For the last half-decade, the Philadelphia Phillies have been the undisputed class of the NL East. That may change this season. Philadelphia remains the favorite, but Atlanta has been catching up for the past couple years and Miami and Washington have had busy offseasons. I’m not sure if the Mets still play baseball. Here’s how I see things shaking out:
1. Philadelphia Phillies (Projected 2012 record: 93-69)
If this doesn’t seem like a terribly bold prediction, consider that it’s a 10-win drop-off from last season. That’s how good Philadelphia was in 2011. Roy Halladay, Cliff Lee, and Cole Hamels still form a formidable front three in the rotation and Vance Worley was surprisingly good last season. That said, don’t be surprised if Halladay and Lee take a step back this season as they turn 35 and 34, respectively. Hamels should be ready to pick up the slack, he’s coming off a 4.9 WAR season and will be a free agent next year. It’s hard to project Worley as he was more effective in 2011 than his minor league numbers suggested he would be, but there isn’t much in the peripherals to suggest a massive correction in his traditional stats. Expect his ERA to rise a little, but he should remain a solid number 4. Joe Blanton is penciled in as the number five starter, but the Phillies are trying to shop him. If they can find a trade, then Kyle Kendrick will move into the rotation, but to be honest there isn’t much difference between the two.
The Phillies may have a wealth of pitching, but their offense is a serious concern. They may have rid themselves of Raul Ibanez’s corpse, but their other players appear to be deteriorating at a disquieting rate. Ryan Howard (more on him later) will miss the first half of the season and the Phils plan to replace him with a Ty Wigginton/John Mayberry/Jim Thome platoon, which doesn’t sound so bad until you realize that Ty Wigginton sucks, Jim Thome hasn’t played first base in over five years, and John Mayberry was slated to be the team’s left fielder. Throughout Philadelphia’s run of success, Chase Utley has been the team’s best player (he should have won the MVP Awards that went to Ryan Howard and Jimmy Rollins), but he has degenerative knee and hip conditions and will liekly miss a large chunk of the season. His replacements would be Michael Martinez and Kyle Frandsen, who are just as unappealing as they sound. That leave Rollins — who has been in a visible decline since 2008 — and Placido Polanco on the infield.
Philly is better in the outfield with Shane Victorino (most underrated player in baseball?) in center, Mayberry in left, and Hunter Pence (most overrated?) in right.
Realistically, this may be Philadelphia’s last year to grab that elusive second ring, largely because GM Ruben Amaro has made some pretty high profile blunders. Amaro’s big move this offseason was signing Jonathan Papelbon for 4 years and $50MM, which is way too much money and way too many years for reliever. The Red Sox were able acquire Papelbon’s replacement, Andrew Bailey, without giving up a single top prospect, and the Cincinnati Reds signed former Phillies closer Ryan Madson for 1 year and $8.5MM. Considering that there’s a decent chance that both Bailey and Madson will be better than Papelbon in 2012, the signing looks like a major, unnecessary misstep. It wouldn’t be the first time that Amaro hastily overpaid a free agent before letting the market develop. In April 2010, Amaro gave Ryan Howard a 5-year $125MM extension, while Howard had two years left on his deal. That new contract kicks in this season, with Howard at age 32, on the DL with a torn Achilles. Sure, Amaro couldn’t have foreseen the injury, but consider that the following April, Adrian Gonzalez signed a 7-year $154MM deal with Boston. Gonzalez is three years younger than Howard, and a much better player, yet Boston will be paying him less annually than Philly will be paying Howard. If Amaro had just waited another year he probably could have saved $15MM. That’s not insignificant when you consider that both Boston and New York will be hungry for pitching this offseason, when Hamels hits the market at age 29.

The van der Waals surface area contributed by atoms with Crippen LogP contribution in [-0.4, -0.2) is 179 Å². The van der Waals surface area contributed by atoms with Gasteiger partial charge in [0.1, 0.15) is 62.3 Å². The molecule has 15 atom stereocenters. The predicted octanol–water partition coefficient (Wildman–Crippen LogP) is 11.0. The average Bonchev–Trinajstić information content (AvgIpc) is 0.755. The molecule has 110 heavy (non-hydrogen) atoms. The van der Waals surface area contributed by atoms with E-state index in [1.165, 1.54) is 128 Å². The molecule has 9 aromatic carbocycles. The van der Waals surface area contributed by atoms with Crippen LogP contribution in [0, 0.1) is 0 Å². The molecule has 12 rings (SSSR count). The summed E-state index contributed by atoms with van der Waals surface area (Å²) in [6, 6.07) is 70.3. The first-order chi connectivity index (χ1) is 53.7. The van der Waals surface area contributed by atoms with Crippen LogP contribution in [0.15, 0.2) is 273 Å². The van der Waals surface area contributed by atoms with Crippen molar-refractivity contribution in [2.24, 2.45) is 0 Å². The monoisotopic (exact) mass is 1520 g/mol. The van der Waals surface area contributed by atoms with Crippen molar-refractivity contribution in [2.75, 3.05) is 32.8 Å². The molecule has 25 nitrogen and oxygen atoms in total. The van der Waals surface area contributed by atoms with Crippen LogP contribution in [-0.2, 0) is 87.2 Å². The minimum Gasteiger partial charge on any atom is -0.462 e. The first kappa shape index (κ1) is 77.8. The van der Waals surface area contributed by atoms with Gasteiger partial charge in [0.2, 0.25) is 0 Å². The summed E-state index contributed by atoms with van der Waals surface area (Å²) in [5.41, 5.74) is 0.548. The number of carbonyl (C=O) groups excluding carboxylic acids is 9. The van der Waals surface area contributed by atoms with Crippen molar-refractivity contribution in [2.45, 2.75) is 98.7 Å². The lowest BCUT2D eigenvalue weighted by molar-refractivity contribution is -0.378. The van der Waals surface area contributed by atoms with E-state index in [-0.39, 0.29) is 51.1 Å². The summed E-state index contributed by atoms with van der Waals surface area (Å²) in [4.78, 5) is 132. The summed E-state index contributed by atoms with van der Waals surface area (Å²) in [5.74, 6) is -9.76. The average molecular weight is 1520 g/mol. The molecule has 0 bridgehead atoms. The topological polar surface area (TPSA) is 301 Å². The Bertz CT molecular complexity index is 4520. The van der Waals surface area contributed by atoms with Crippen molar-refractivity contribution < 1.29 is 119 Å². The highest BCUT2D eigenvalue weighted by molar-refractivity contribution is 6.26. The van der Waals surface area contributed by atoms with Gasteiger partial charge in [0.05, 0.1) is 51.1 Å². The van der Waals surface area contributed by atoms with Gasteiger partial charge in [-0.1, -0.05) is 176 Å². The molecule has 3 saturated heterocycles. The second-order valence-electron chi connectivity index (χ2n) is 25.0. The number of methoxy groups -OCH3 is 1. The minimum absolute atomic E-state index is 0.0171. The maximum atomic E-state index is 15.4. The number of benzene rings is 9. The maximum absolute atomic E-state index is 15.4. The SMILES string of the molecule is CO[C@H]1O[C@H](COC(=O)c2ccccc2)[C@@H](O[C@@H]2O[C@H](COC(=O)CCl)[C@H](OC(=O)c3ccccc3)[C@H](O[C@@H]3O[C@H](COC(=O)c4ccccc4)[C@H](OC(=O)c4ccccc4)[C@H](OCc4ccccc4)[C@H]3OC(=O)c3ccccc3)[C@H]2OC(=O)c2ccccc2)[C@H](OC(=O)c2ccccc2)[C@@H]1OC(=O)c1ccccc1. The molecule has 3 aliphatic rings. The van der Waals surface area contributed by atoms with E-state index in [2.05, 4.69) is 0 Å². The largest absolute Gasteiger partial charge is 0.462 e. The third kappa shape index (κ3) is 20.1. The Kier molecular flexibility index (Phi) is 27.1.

This is the fourth in a series of posts previewing the upcoming baseball season. I’ll be posting twice a week over the next three weeks going West to East across the divisions.
The AL Central is probably the easiest division in baseball to predict. It’s basically the Detroit Tigers and a big steaming pile of mediocrity. Here’s how I see things breaking down:
1. Detroit Tigers (Projected 2012 Record: 93-69)
The Tigers are head and shoulders the best team in the AL Central. They won the division by 15 games last season and the gap has probably widened in the offseason. Still, Detroit is a team with very obvious strengths and weaknesses. One of the Tigers’ strengths is their starting pitching. Justin Verlander is entering his age 29 season and is one of the best pitchers in the game, but a slight regression should be expected. Verlander allowed a .236 BABIP (Batting Average on Balls in Play) last season, indicating a fair amount of luck, his xFIP last season was 3.12 which is still very good, but not quite as good as his ERA of 2.40 would make him appear. While Verlander (deservedly) gets most of the attention when it comes to Tigers’ pitchers, the rest of the rotation is quietly good. Doug Fister doesn’t have a great strikeout rate — his 6.07 K/9 in 2011 was a career high — but he makes up for it by walking very few batters (1.54 BB/9 in 2011). Max Scherzer has had some trouble staying healthy in the past, but his 2011 xFIP of 3.70 marks him as a very good number 3. Rick Porcello may never reach the lofty ceiling set for him after a very successful minor league career, but it’s easy to forget that he’s just 23. Porcello gets a lot of ground balls and doesn’t walk many batters, but in order to be better than a 3 or 4 he’s going to need to manage better than 5 strikeouts per nine. Top pitching prospect Jacob Turner could probably use some more time in the minors, but the Tigers have never been shy about pushing their prospects so Turner will likely begin the season as Detroits number 5 starter with Andy Oliver waiting in AAA should anyone get hurt or prove ineffective.